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Original Medicare enrollees who do not have supplemental coverage are at substantial financial and health risk. (Photo: Paul Hennessy/NurPhoto via Getty Images)

Congress Should Ensure a Better Medicare

A low out-of-pocket cap in Medicare would save lives and help millions of lower and middle-income people with Medicare who are skipping needed care.

Bill Kadereit

It's well understood that health care costs are out of control in America. Older and disabled Americans are hit hardest because we use three times more health care services than working people. Congress can and should ensure health care is affordable to us through a reasonable Medicare out-of-pocket cap.

To be clear, original Medicare works well for many who can afford supplemental coverage that picks up most of Medicare's out-of-pocket costs. They can buy great health care protection and they don't have to decide between their rent and a hospital procedure.

Over half of all people with Medicare live on annual incomes under $30,000.

However, millions of people with Medicare cannot afford private supplemental coverage. Higher health care costs are driving premium, deductible, co-pay and coinsurance costs up. According to the 2020 Medicare Trustees' Report, the Center for Medicare Services (CMS) projects Medicare payments more than double from $797 billion in 2019 to $1.6 trillion by 2029. That's an increase of $649 per enrollee per month - $7,778 annually!

This imminent tsunami will be especially tragic for those in original Medicare who are not protected by a reasonable out-of-pocket cap. Today, over half of all people with Medicare live on annual incomes under $30,000. At this level and even at much higher incomes, sticker shock is already very real today. In 7-8 years, it will be catastrophic.

Millions more people with Medicare cannot buy supplemental coverage even if they can afford it. They have no guaranteed right to buy it in most cases, after their initial enrollment period in Medicare.  Consider the example of a 65-year-olds who enroll in  in a Medicare Advantage (MA) plan, but later switch to original Medicare without an out-of-pocket cap. If they contract cancer 2 years later and then try to purchase Medigap coverage, insurers will often deny them.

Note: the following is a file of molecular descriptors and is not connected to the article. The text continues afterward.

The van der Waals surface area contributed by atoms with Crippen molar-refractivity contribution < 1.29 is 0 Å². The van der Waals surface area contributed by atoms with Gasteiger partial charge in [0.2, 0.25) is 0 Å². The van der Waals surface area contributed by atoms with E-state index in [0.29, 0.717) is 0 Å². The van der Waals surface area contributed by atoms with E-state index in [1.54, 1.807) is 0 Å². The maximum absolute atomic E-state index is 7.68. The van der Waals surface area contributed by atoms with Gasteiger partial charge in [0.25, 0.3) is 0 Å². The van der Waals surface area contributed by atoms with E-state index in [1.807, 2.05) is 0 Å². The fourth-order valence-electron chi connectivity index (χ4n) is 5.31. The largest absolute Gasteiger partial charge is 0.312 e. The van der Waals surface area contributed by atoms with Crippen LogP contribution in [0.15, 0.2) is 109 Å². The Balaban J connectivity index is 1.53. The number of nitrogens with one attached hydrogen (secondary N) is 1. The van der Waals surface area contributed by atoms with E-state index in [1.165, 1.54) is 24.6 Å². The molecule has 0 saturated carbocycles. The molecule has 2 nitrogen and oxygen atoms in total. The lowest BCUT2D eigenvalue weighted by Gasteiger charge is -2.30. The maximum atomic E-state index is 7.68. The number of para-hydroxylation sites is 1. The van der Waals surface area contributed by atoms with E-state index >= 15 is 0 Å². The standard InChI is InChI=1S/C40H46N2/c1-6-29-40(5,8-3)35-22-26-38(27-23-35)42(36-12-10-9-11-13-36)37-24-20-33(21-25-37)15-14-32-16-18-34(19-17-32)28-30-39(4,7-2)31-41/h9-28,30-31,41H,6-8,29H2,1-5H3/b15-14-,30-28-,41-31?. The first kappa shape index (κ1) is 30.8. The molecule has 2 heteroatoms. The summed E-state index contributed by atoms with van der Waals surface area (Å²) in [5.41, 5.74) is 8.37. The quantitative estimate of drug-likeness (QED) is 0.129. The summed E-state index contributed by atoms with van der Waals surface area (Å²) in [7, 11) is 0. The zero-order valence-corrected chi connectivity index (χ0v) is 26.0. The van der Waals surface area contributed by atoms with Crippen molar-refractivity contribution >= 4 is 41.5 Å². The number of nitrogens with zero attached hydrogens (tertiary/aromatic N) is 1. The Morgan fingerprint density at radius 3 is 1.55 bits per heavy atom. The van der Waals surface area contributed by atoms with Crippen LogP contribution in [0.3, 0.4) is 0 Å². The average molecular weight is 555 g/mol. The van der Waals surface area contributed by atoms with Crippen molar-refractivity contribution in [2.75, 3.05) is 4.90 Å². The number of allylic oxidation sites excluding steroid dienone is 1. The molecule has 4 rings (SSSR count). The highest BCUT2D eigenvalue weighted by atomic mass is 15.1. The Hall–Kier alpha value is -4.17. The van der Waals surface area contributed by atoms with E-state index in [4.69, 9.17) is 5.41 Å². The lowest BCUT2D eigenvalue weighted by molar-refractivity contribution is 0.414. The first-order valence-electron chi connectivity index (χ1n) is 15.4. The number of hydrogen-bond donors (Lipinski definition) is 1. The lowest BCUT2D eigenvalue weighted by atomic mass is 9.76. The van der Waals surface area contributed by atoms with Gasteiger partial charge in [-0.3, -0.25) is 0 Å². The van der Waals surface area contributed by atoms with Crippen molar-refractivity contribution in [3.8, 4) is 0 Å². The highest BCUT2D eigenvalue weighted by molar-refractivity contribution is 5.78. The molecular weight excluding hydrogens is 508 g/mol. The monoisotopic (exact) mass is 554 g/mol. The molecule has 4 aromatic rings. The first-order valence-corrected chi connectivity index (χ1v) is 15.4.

Original Medicare enrollees who do not have supplemental coverage are at substantial financial and health risk. A single chronic illness or catastrophic health event can lead to bankruptcy. With the Affordable Care Act (ACA), Congress ensured that everyone with private health insurance had an out-of-pocket limit for their health care. However, people with Medicare are not covered by the ACA.

MA plans, which offer Medicare benefits through private health insurers, are required to provide out-of-pocket financial protection to their enrollees. (That said, the limit is exorbitant at as much as $7,550 in 2021.) Congress should ensure that everyone with Medicare has a reasonable limit on financial liability for their care.

A low out-of-pocket cap in Medicare would save lives and help millions of lower and middle-income people with Medicare who are skipping needed care.

A reasonable out-of-pocket cap would ensure that those over age-65 have meaningful access to three alternative choices. They could enroll in original Medicare with an out-of-pocket cap or Medigap or in a MA plan knowing their costs would be limited. People with complex conditions, people under 65 with disabilities, people who live in rural communities and people who move throughout the year, among others, often need optional choices. Adding an out-of-pocket cap to original Medicare would satisfy these needs.

Giving people a meaningful choice of original Medicare has programmatic benefits as well as health benefits. Since its inception, Medicare Advantage has cost the Medicare Trust Fund significantly more per person than original Medicare. Medicare Advantage also drives up Part B premiums. Original Medicare is far more cost-effective.

Adding an out-of-pocket cap to original Medicare can be a steppingstone toward addressing long-term care (LTC) services that can cost $15,000 a month today, much more by 2029. Over 61 million Americans use LTC services today.

MedPAC and the Medicare Trustees' report data reveal that private MA plans have captured over 44% of the Medicare market. In 2021, over $41 billion in federal rebates will be doled out to MA plan insurers. That's $140 per month per MA plan enrollee. Why not apply some of that $140 a month to cap out-of-pocket costs for everyone in Medicare?

The last published U.S. Census projected that by 2060, when our grandchildren and greatgrandchildren will need affordable health care coverage in retirement, there will be 100 million Americans over age 65—nearly 25 percent of the U.S. population.  

Now is the time for Congress to set forward-looking health care policies. That includes adding an out-of-pocket cap to original Medicare so that it can continue as a better choice than the more costly Medicare Advantage private plans and can offer a competitive alternative to Medigap private plans.

Our work is licensed under Creative Commons (CC BY-NC-ND 3.0). Feel free to republish and share widely.

Bill Kadereit

Bill Kadereit is president of the National Retiree Legislative Network (NRLN).

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